I’m starting small.
I’m outside and working on trees again.
Well, one small tree, to begin with.
It’s a willow leaf ficus (ficus salicaria or nerifolia, salicaria etc..) I’ve had for about ten years or so. When I got it it had maybe half the girth it does now.
I need to remove the wire and do some trimming.
If’n you look real close, you’ll see some wire biting.
Perfecto! Just enough.
Let’s take a look at the nebari (root spread) and I’ll rant a little about trends and fashion.
Here’s my humble trees nebari.
Now, except for one root, I like the nebari. It’s natural looking with roots radiating the full 360 degrees around the trunk. They’re not artificially uniform either.
Now (here’s where I might get in trouble) this is a pic by my friend, Mark Fields, an excellent bonsai artist and teacher who is in Japan as we speak.
It seems that this “look” is becoming fashionable, kinda like how high waisted shorts on women are coming into style.
Here’s a close up.
It doesn’t look very natural to me. In fact, it looks like poured concrete or melted plastic. The purpose of the nebari is to make the tree appear to be grabbing or clutching strongly into the earth. To give the tree stability.
This melted look, to me, makes the tree appear to be made of clay and someone splattered it onto the ground. It’s the opposite of strength and stability. It looks like it could fall over at any moment.
In fact, if this were a real tree in the ground and a tree surgeon (they call them arborists nowadays) were to look at it they’d say that the tree was unhealthy and in danger of falling over because the soil it is growing in is too shallow and the roots don’t go deep enough. Dare I say it but, an exaggerated and even grotesque looking root system like this one is glorifying an example of an unhealthy tree just waiting for a violent enough windstorm to knock it over.
Ok, rant over. I’m a little grumpy from my convalescence. Sorry.
Back to my tree.
Since this is a bunjin style (or literati as many people call it. Which means that it is a free form, no rules style of tree) and it is in a round pot, the front of the tree is kinda around one of the above views.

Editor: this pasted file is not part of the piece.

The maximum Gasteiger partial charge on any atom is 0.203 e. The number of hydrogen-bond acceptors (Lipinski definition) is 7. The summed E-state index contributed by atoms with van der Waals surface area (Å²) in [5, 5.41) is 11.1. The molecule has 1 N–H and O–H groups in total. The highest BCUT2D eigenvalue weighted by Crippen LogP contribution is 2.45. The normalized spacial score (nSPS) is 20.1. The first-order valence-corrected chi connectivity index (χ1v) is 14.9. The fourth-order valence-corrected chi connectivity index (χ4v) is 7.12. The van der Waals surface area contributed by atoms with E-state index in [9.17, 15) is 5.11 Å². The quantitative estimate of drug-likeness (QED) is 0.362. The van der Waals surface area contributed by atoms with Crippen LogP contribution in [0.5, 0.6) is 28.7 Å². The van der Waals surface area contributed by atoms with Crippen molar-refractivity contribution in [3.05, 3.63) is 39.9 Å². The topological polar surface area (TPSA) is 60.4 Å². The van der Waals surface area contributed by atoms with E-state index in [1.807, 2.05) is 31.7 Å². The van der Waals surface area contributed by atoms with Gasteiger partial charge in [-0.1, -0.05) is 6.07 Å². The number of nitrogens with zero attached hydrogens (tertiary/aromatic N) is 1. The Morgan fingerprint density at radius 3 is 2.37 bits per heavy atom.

First order of business, remove the wire.
I’m sure I puzzled a few people when I made the statement earlier (Perfecto! Just enough) when I noticed that the wire was biting into the branches.
One will hear from many bonsai enthusiasts that it’s a serious breach of bonsai etiquette to allow the wire to bite into your trees. In fact, second to the tree having reverse (inverse, obverse) taper in the trunk line, wire cutting is the second most evil sin one can commit when growing bonsai.
So why am I so excited about these wire marks?
Wiring a tree helps us to position a limb where we want or need it for the artistic design we are trying to achieve.
The mechanism that makes the process of wiring useful is simple: the growth and lignification of a branch over time. The wire holds said branch in place and, when the branch hardens off, the wire comes off.
I work with ficus and ficus limbs tend to not want to stay where you’ve wired them, unless you’ve allowed the wire to cut in (to a small degree).
So, the small bit of wire cutting I’ve allowed should be just enough to ensure that the main branches stay put.
Let’s see how this branch holds.
I’ll let you know if it’s still holding a week from next Tuesday.
I need to trim every branch tip on this tree. Now’s not the best time to do it though. It is mid January here in the F. L. A. Which means winter, and tropical trees in winter don’t grow much, unless, one has a greenhouse.
I, thanks to Dave, Paul, Steve, Guaracha, and Mark, do.
Since the tree has been outside in the couple of cold spells we’ve had, it’s dormant.
I’m going to trim all the tips……damn, it’s starting to rain.
We must move this operation inside.
Back to it then, righty-o.
I’m going to make a mess on the carpet.
My wife said to go ahead so…,
Now’s a good time to point out the root I don’t like.
What I’ll do when I repot in the spring is maybe either remove it.
Or split it.
Which is what I’ll probably do.
But that’s several months away.
Here’s the tree all trimmed.
What now? I dump gobs of organic fertilizer on the soil surface, water it in well, and I put it in the greenhouse.
The temp inside is about 10-15 degrees Fahrenheit higher than outside, which should start pushing growth tomorrow rather that in late March, which is what would happen if I left it outside.
And even though it is a bunjin, I prefer this view best.
That’s the last tropical I need to worry about, next post I start the work on my deciduous trees.
A sweet little elm, in fact.
See you soon.